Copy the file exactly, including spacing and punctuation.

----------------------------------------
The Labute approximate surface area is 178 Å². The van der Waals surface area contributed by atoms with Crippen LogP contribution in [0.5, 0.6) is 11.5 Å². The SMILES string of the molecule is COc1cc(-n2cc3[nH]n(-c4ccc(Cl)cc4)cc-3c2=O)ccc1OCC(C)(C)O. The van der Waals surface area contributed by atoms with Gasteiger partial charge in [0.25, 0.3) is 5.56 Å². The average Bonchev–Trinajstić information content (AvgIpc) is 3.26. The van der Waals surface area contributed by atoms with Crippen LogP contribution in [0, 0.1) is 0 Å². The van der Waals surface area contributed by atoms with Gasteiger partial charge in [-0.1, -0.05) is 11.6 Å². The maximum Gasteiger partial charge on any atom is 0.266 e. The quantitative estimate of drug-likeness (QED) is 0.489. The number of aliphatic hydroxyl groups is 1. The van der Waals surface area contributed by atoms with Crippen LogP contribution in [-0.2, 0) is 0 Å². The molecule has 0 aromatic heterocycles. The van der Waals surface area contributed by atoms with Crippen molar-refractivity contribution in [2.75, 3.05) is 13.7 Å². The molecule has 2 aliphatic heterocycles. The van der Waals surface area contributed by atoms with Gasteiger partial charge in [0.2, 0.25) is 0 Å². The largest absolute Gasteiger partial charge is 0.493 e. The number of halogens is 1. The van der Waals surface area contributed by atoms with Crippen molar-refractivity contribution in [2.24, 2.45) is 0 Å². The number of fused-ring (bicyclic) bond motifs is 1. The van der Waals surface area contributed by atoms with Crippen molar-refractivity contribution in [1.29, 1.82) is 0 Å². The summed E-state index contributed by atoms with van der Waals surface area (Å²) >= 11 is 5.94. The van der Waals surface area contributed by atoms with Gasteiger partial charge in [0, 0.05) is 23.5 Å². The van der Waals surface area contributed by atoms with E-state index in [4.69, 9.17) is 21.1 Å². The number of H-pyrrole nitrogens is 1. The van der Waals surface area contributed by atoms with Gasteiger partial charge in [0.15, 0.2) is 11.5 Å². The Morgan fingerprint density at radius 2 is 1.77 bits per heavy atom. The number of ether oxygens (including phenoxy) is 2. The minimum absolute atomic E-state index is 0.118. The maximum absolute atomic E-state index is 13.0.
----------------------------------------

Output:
The Labute approximate surface area is 178 Å². The van der Waals surface area contributed by atoms with Crippen LogP contribution in [0.5, 0.6) is 11.5 Å². The SMILES string of the molecule is COc1cc(-n2cc3[nH]n(-c4ccc(Cl)cc4)cc-3c2=O)ccc1OCC(C)(C)O. The van der Waals surface area contributed by atoms with Gasteiger partial charge in [0.25, 0.3) is 5.56 Å². The average Bonchev–Trinajstić information content (AvgIpc) is 3.26. The van der Waals surface area contributed by atoms with Crippen LogP contribution in [0, 0.1) is 0 Å². The van der Waals surface area contributed by atoms with Gasteiger partial charge in [-0.1, -0.05) is 11.6 Å². The maximum Gasteiger partial charge on any atom is 0.266 e. The quantitative estimate of drug-likeness (QED) is 0.489. The number of aliphatic hydroxyl groups is 1. The van der Waals surface area contributed by atoms with Crippen LogP contribution in [-0.2, 0) is 0 Å². The molecule has 0 aromatic heterocycles. The van der Waals surface area contributed by atoms with Crippen molar-refractivity contribution in [2.75, 3.05) is 13.7 Å². The molecule has 2 aliphatic heterocycles. The van der Waals surface area contributed by atoms with Gasteiger partial charge in [0.2, 0.25) is 0 Å². The largest absolute Gasteiger partial charge is 0.493 e. The number of halogens is 1. The van der Waals surface area contributed by atoms with Crippen molar-refractivity contribution in [2.24, 2.45) is 0 Å². The number of fused-ring (bicyclic) bond motifs is 1. The van der Waals surface area contributed by atoms with Crippen molar-refractivity contribution in [1.29, 1.82) is 0 Å². The summed E-state index contributed by atoms with van der Waals surface area (Å²) >= 11 is 5.94. The van der Waals surface area contributed by atoms with Gasteiger partial charge in [0, 0.05) is 23.5 Å². The van der Waals surface area contributed by atoms with E-state index in [4.69, 9.17) is 21.1 Å². The number of H-pyrrole nitrogens is 1. The van der Waals surface area contributed by atoms with Gasteiger partial charge in [0.15, 0.2) is 11.5 Å². The Morgan fingerprint density at radius 2 is 1.77 bits per heavy atom. The number of ether oxygens (including phenoxy) is 2. The minimum absolute atomic E-state index is 0.118. The maximum absolute atomic E-state index is 13.0.